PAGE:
OEMs and logistics providers may be able to breathe a small sigh of relief as Russia's Ministry of Industry and Trade has said it is not considering the possibility of a ban on the supply of passenger cars to Russia from the US and EU, according to Autostat, a Russian automotive analysis firm. 

Autostat reported that, when asked about the possibility of banning vehicle imports to the country, the Deputy Minister, Andrei Dutov said, "It is not considered. Why ban something? We need support measures inside the country."

The possibility of a Russian ban on vehicle imports has been lingering since the US and EU imposed sanctions on Russia following the Ukraine crisis.

In August, Russia's State Duma had not ruled out the possibility of banning the import of cars from the EU and US, worth up to 800,000 roubles ($19,500). At the time, Dmitry Medvedev, the prime minister, said, "We are ready to introduce a potentially protective measure in the aircraft industry, shipbuilding, automotive and some other industries. The government understands the important of cooperation in this sphere. And, of course, we should adequately assess our own opportunities."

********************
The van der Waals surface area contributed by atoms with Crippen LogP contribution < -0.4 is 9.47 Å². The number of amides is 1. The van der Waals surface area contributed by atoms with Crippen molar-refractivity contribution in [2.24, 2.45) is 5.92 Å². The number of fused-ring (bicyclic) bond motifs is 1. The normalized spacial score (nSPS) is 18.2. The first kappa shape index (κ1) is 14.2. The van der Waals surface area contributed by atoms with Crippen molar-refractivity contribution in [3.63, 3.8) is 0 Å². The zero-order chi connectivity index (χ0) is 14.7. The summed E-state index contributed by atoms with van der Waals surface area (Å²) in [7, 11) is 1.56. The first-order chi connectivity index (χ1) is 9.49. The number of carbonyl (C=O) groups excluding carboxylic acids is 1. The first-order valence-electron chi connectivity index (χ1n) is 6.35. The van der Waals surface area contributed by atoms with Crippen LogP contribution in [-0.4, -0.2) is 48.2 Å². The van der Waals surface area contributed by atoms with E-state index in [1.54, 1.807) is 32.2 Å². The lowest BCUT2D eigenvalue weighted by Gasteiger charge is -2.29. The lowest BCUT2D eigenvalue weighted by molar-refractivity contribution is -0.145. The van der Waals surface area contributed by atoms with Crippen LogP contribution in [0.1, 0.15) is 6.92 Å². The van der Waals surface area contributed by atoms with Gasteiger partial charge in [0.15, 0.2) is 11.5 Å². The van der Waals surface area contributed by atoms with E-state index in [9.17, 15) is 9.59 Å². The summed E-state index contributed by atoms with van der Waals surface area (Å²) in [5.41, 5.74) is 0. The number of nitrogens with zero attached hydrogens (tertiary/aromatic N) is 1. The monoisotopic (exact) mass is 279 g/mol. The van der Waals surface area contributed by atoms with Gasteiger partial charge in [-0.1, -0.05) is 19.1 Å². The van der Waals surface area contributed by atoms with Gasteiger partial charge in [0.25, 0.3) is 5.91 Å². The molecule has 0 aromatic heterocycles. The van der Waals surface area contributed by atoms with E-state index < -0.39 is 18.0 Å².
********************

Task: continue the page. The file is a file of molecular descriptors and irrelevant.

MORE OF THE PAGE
Not clear sailing yet

Although the latest news from Russia is positive for OEMs, Russia's automotive market is still falling, with production and material shipments in sharp decline as well. It was recently revealed that Russian vehicle sales have fallen for the ninth month in a row. Sales of passenger cars and light commercial vehicles in September fell 20% when compared with 2013's figures, following a drop of 26% in August, and 23% in July. 

Russia's government has resumed a programme to support its domestic car industry, which accounts for around 75% of the market.

Production is slowing in response to the market: Gaz has recently announced it is reducing its contract assembly for GM and Daimler, moving to a four-day week until April 12th 2015, which will impact the supply chain of CKD deliveries. Autostat reports that a spokesperson for Daimler said the reason for reducing assembly is because of a shrinking market, but that it hopes it will be a short-term measure. 

GM has also halted production at its St Petersburg plant for two weeks, lasting until October 27th; this is not the first time this year. In spring production was suspended for two weeks, and in June, 11 days of holiday were declared. The plant then switched from three shifts to two, before summer holiday lasted for a month, and since the start of October, GM has switched to a single-shift schedule .The OEM has said the measure is due to falling sales, and the devaluation of the ruble.